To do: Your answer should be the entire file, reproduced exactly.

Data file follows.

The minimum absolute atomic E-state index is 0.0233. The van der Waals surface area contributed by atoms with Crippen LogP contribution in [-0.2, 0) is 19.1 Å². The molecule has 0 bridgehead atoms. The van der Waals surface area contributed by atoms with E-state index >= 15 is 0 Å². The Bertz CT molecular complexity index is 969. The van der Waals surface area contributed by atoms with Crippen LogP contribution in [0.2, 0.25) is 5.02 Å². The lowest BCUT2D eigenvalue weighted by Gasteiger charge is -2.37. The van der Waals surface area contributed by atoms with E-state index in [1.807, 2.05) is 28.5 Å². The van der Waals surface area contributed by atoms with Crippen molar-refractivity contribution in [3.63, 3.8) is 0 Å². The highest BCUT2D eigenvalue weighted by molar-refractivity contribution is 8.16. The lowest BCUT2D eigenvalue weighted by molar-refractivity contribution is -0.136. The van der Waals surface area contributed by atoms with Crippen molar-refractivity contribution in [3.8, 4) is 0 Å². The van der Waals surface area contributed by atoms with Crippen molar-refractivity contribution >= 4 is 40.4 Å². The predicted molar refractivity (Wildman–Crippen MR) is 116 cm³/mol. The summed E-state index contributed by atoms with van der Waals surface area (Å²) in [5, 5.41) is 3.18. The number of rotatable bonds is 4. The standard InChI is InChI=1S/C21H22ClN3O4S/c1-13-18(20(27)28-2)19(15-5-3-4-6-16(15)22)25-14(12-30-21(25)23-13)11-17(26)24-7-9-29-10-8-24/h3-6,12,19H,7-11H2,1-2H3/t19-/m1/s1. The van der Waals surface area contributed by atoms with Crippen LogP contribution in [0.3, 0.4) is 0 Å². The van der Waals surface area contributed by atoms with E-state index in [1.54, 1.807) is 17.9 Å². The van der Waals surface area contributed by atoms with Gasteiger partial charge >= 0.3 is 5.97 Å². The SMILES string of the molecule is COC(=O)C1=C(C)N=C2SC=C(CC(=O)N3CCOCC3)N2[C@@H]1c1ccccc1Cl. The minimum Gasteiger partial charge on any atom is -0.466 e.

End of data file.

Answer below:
The minimum absolute atomic E-state index is 0.0233. The van der Waals surface area contributed by atoms with Crippen LogP contribution in [-0.2, 0) is 19.1 Å². The molecule has 0 bridgehead atoms. The van der Waals surface area contributed by atoms with E-state index >= 15 is 0 Å². The Bertz CT molecular complexity index is 969. The van der Waals surface area contributed by atoms with Crippen LogP contribution in [0.2, 0.25) is 5.02 Å². The lowest BCUT2D eigenvalue weighted by Gasteiger charge is -2.37. The van der Waals surface area contributed by atoms with E-state index in [1.807, 2.05) is 28.5 Å². The van der Waals surface area contributed by atoms with Crippen molar-refractivity contribution in [3.63, 3.8) is 0 Å². The highest BCUT2D eigenvalue weighted by molar-refractivity contribution is 8.16. The lowest BCUT2D eigenvalue weighted by molar-refractivity contribution is -0.136. The van der Waals surface area contributed by atoms with Crippen molar-refractivity contribution in [3.8, 4) is 0 Å². The van der Waals surface area contributed by atoms with Crippen molar-refractivity contribution >= 4 is 40.4 Å². The predicted molar refractivity (Wildman–Crippen MR) is 116 cm³/mol. The summed E-state index contributed by atoms with van der Waals surface area (Å²) in [5, 5.41) is 3.18. The number of rotatable bonds is 4. The standard InChI is InChI=1S/C21H22ClN3O4S/c1-13-18(20(27)28-2)19(15-5-3-4-6-16(15)22)25-14(12-30-21(25)23-13)11-17(26)24-7-9-29-10-8-24/h3-6,12,19H,7-11H2,1-2H3/t19-/m1/s1. The van der Waals surface area contributed by atoms with Crippen LogP contribution in [0.3, 0.4) is 0 Å². The van der Waals surface area contributed by atoms with E-state index in [1.54, 1.807) is 17.9 Å². The van der Waals surface area contributed by atoms with Gasteiger partial charge >= 0.3 is 5.97 Å². The SMILES string of the molecule is COC(=O)C1=C(C)N=C2SC=C(CC(=O)N3CCOCC3)N2[C@@H]1c1ccccc1Cl. The minimum Gasteiger partial charge on any atom is -0.466 e.